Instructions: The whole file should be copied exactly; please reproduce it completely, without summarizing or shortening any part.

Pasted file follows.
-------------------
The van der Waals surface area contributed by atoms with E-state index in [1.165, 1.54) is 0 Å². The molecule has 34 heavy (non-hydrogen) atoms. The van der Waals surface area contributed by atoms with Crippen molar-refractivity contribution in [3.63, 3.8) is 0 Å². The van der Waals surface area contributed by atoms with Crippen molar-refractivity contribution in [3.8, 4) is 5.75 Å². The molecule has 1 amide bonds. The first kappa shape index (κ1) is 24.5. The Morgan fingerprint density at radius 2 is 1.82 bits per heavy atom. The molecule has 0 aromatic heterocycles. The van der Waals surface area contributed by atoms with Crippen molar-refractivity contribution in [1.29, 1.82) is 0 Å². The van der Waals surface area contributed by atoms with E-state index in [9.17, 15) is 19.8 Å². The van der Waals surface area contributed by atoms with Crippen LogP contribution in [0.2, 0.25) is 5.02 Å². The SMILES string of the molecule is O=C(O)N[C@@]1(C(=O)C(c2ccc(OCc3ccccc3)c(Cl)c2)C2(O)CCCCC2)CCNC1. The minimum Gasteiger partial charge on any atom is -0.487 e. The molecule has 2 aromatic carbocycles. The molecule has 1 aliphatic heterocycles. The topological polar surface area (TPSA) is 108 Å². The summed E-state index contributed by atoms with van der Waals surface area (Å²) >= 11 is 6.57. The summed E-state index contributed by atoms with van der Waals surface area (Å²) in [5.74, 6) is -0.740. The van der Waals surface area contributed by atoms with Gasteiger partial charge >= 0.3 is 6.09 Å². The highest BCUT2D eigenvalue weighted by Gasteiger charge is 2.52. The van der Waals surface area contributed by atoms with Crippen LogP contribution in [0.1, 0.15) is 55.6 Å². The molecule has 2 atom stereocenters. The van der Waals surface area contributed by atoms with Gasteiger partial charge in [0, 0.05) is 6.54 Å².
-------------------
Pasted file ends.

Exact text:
The van der Waals surface area contributed by atoms with E-state index in [1.165, 1.54) is 0 Å². The molecule has 34 heavy (non-hydrogen) atoms. The van der Waals surface area contributed by atoms with Crippen molar-refractivity contribution in [3.63, 3.8) is 0 Å². The van der Waals surface area contributed by atoms with Crippen molar-refractivity contribution in [3.8, 4) is 5.75 Å². The molecule has 1 amide bonds. The first kappa shape index (κ1) is 24.5. The Morgan fingerprint density at radius 2 is 1.82 bits per heavy atom. The molecule has 0 aromatic heterocycles. The van der Waals surface area contributed by atoms with Crippen molar-refractivity contribution in [1.29, 1.82) is 0 Å². The van der Waals surface area contributed by atoms with E-state index in [9.17, 15) is 19.8 Å². The van der Waals surface area contributed by atoms with Crippen LogP contribution in [0.2, 0.25) is 5.02 Å². The SMILES string of the molecule is O=C(O)N[C@@]1(C(=O)C(c2ccc(OCc3ccccc3)c(Cl)c2)C2(O)CCCCC2)CCNC1. The minimum Gasteiger partial charge on any atom is -0.487 e. The molecule has 2 aromatic carbocycles. The molecule has 1 aliphatic heterocycles. The topological polar surface area (TPSA) is 108 Å². The summed E-state index contributed by atoms with van der Waals surface area (Å²) >= 11 is 6.57. The summed E-state index contributed by atoms with van der Waals surface area (Å²) in [5.74, 6) is -0.740. The van der Waals surface area contributed by atoms with Gasteiger partial charge >= 0.3 is 6.09 Å². The highest BCUT2D eigenvalue weighted by Gasteiger charge is 2.52. The van der Waals surface area contributed by atoms with Crippen LogP contribution in [0.1, 0.15) is 55.6 Å². The molecule has 2 atom stereocenters. The van der Waals surface area contributed by atoms with Gasteiger partial charge in [0, 0.05) is 6.54 Å².